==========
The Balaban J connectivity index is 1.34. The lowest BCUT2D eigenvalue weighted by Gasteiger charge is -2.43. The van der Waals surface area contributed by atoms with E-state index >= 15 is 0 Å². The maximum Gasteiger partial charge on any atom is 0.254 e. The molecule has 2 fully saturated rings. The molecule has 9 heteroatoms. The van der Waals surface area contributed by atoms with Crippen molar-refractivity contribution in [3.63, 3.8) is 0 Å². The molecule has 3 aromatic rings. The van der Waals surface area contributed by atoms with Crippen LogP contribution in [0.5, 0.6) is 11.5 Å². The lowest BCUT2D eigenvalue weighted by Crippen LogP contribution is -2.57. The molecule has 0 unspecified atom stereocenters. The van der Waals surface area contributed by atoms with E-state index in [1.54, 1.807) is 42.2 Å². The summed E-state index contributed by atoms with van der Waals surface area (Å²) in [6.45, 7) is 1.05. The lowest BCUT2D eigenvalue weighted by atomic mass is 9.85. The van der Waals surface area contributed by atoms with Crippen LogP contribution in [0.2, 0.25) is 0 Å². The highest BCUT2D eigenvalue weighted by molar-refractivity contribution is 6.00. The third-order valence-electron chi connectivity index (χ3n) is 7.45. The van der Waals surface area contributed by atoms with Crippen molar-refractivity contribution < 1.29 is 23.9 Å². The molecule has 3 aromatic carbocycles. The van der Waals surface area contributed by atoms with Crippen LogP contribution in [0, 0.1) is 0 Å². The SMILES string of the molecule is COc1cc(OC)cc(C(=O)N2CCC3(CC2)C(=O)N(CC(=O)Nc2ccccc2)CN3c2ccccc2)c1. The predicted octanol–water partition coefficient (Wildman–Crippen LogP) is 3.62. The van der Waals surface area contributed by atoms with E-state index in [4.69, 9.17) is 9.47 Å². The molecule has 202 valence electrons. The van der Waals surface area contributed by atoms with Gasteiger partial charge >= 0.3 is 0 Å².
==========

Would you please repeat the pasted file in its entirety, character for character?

The Balaban J connectivity index is 1.34. The lowest BCUT2D eigenvalue weighted by Gasteiger charge is -2.43. The van der Waals surface area contributed by atoms with E-state index >= 15 is 0 Å². The maximum Gasteiger partial charge on any atom is 0.254 e. The molecule has 2 fully saturated rings. The molecule has 9 heteroatoms. The van der Waals surface area contributed by atoms with Crippen molar-refractivity contribution in [3.63, 3.8) is 0 Å². The molecule has 3 aromatic rings. The van der Waals surface area contributed by atoms with Crippen LogP contribution in [0.5, 0.6) is 11.5 Å². The lowest BCUT2D eigenvalue weighted by Crippen LogP contribution is -2.57. The molecule has 0 unspecified atom stereocenters. The van der Waals surface area contributed by atoms with E-state index in [1.54, 1.807) is 42.2 Å². The summed E-state index contributed by atoms with van der Waals surface area (Å²) in [6.45, 7) is 1.05. The lowest BCUT2D eigenvalue weighted by atomic mass is 9.85. The van der Waals surface area contributed by atoms with Crippen LogP contribution in [0.2, 0.25) is 0 Å². The highest BCUT2D eigenvalue weighted by molar-refractivity contribution is 6.00. The third-order valence-electron chi connectivity index (χ3n) is 7.45. The van der Waals surface area contributed by atoms with Crippen molar-refractivity contribution < 1.29 is 23.9 Å². The molecule has 3 aromatic carbocycles. The van der Waals surface area contributed by atoms with Crippen LogP contribution in [0, 0.1) is 0 Å². The SMILES string of the molecule is COc1cc(OC)cc(C(=O)N2CCC3(CC2)C(=O)N(CC(=O)Nc2ccccc2)CN3c2ccccc2)c1. The predicted octanol–water partition coefficient (Wildman–Crippen LogP) is 3.62. The van der Waals surface area contributed by atoms with E-state index in [4.69, 9.17) is 9.47 Å². The molecule has 202 valence electrons. The van der Waals surface area contributed by atoms with Gasteiger partial charge >= 0.3 is 0 Å².